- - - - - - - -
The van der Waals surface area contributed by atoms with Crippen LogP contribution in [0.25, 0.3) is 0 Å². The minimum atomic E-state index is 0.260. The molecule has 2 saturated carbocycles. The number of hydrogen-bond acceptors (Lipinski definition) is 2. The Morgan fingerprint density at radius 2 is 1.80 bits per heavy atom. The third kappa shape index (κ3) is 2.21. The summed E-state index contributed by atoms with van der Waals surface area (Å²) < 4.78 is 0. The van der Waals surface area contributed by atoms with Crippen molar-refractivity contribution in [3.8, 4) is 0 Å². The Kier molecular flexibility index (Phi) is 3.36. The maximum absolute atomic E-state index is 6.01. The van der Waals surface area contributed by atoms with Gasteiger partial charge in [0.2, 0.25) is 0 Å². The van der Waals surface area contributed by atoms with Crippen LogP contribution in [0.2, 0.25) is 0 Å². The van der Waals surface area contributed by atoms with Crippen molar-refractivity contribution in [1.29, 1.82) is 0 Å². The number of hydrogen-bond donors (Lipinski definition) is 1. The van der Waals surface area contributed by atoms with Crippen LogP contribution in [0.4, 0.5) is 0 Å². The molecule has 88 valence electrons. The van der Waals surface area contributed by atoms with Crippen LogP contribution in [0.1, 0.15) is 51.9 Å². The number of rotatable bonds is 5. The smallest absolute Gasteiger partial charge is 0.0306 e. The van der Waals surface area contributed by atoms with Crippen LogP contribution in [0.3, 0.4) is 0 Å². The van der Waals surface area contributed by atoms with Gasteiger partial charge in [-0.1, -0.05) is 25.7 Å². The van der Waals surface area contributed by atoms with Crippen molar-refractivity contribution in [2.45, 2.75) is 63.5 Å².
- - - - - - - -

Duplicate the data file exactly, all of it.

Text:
The van der Waals surface area contributed by atoms with Crippen LogP contribution in [0.25, 0.3) is 0 Å². The minimum atomic E-state index is 0.260. The molecule has 2 saturated carbocycles. The number of hydrogen-bond acceptors (Lipinski definition) is 2. The Morgan fingerprint density at radius 2 is 1.80 bits per heavy atom. The third kappa shape index (κ3) is 2.21. The summed E-state index contributed by atoms with van der Waals surface area (Å²) < 4.78 is 0. The van der Waals surface area contributed by atoms with Crippen molar-refractivity contribution in [3.8, 4) is 0 Å². The Kier molecular flexibility index (Phi) is 3.36. The maximum absolute atomic E-state index is 6.01. The van der Waals surface area contributed by atoms with Gasteiger partial charge in [0.2, 0.25) is 0 Å². The van der Waals surface area contributed by atoms with Crippen LogP contribution in [0.2, 0.25) is 0 Å². The van der Waals surface area contributed by atoms with Crippen molar-refractivity contribution in [1.29, 1.82) is 0 Å². The number of hydrogen-bond donors (Lipinski definition) is 1. The van der Waals surface area contributed by atoms with Crippen LogP contribution in [0.4, 0.5) is 0 Å². The molecule has 88 valence electrons. The van der Waals surface area contributed by atoms with Crippen LogP contribution in [0.1, 0.15) is 51.9 Å². The number of rotatable bonds is 5. The smallest absolute Gasteiger partial charge is 0.0306 e. The van der Waals surface area contributed by atoms with Crippen LogP contribution in [0.3, 0.4) is 0 Å². The van der Waals surface area contributed by atoms with Gasteiger partial charge in [-0.1, -0.05) is 25.7 Å². The van der Waals surface area contributed by atoms with Crippen molar-refractivity contribution in [2.45, 2.75) is 63.5 Å².